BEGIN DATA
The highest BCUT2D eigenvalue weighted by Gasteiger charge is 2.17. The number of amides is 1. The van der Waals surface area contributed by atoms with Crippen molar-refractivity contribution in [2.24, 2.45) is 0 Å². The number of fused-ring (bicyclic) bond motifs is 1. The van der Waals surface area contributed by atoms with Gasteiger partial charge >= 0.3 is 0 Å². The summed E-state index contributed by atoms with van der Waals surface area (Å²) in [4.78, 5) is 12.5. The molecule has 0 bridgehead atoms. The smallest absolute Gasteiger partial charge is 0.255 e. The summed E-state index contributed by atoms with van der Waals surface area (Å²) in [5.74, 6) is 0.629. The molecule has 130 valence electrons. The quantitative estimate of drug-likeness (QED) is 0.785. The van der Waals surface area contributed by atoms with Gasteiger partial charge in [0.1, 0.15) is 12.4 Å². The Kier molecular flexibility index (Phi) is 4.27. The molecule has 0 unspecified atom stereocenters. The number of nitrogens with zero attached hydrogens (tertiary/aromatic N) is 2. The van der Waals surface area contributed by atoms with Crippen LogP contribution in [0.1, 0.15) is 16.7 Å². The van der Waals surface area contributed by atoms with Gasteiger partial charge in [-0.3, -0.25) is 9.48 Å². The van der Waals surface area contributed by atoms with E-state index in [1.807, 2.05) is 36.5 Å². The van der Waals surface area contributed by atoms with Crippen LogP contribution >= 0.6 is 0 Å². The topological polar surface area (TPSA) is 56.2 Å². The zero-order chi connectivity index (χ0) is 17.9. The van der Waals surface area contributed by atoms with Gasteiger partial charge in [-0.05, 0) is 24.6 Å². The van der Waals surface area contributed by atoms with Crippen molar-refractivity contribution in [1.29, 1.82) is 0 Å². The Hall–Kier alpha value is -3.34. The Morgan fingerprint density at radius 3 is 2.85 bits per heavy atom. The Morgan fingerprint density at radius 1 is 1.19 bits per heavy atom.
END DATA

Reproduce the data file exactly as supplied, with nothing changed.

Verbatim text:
The highest BCUT2D eigenvalue weighted by Gasteiger charge is 2.17. The number of amides is 1. The van der Waals surface area contributed by atoms with Crippen molar-refractivity contribution in [2.24, 2.45) is 0 Å². The number of fused-ring (bicyclic) bond motifs is 1. The van der Waals surface area contributed by atoms with Gasteiger partial charge >= 0.3 is 0 Å². The summed E-state index contributed by atoms with van der Waals surface area (Å²) in [4.78, 5) is 12.5. The molecule has 0 bridgehead atoms. The smallest absolute Gasteiger partial charge is 0.255 e. The summed E-state index contributed by atoms with van der Waals surface area (Å²) in [5.74, 6) is 0.629. The molecule has 130 valence electrons. The quantitative estimate of drug-likeness (QED) is 0.785. The van der Waals surface area contributed by atoms with Gasteiger partial charge in [0.1, 0.15) is 12.4 Å². The Kier molecular flexibility index (Phi) is 4.27. The molecule has 0 unspecified atom stereocenters. The number of nitrogens with zero attached hydrogens (tertiary/aromatic N) is 2. The van der Waals surface area contributed by atoms with Crippen LogP contribution in [0.1, 0.15) is 16.7 Å². The van der Waals surface area contributed by atoms with Gasteiger partial charge in [-0.3, -0.25) is 9.48 Å². The van der Waals surface area contributed by atoms with E-state index in [1.807, 2.05) is 36.5 Å². The van der Waals surface area contributed by atoms with Crippen LogP contribution >= 0.6 is 0 Å². The topological polar surface area (TPSA) is 56.2 Å². The zero-order chi connectivity index (χ0) is 17.9. The van der Waals surface area contributed by atoms with Gasteiger partial charge in [-0.05, 0) is 24.6 Å². The van der Waals surface area contributed by atoms with Crippen molar-refractivity contribution in [1.29, 1.82) is 0 Å². The Hall–Kier alpha value is -3.34. The Morgan fingerprint density at radius 3 is 2.85 bits per heavy atom. The Morgan fingerprint density at radius 1 is 1.19 bits per heavy atom.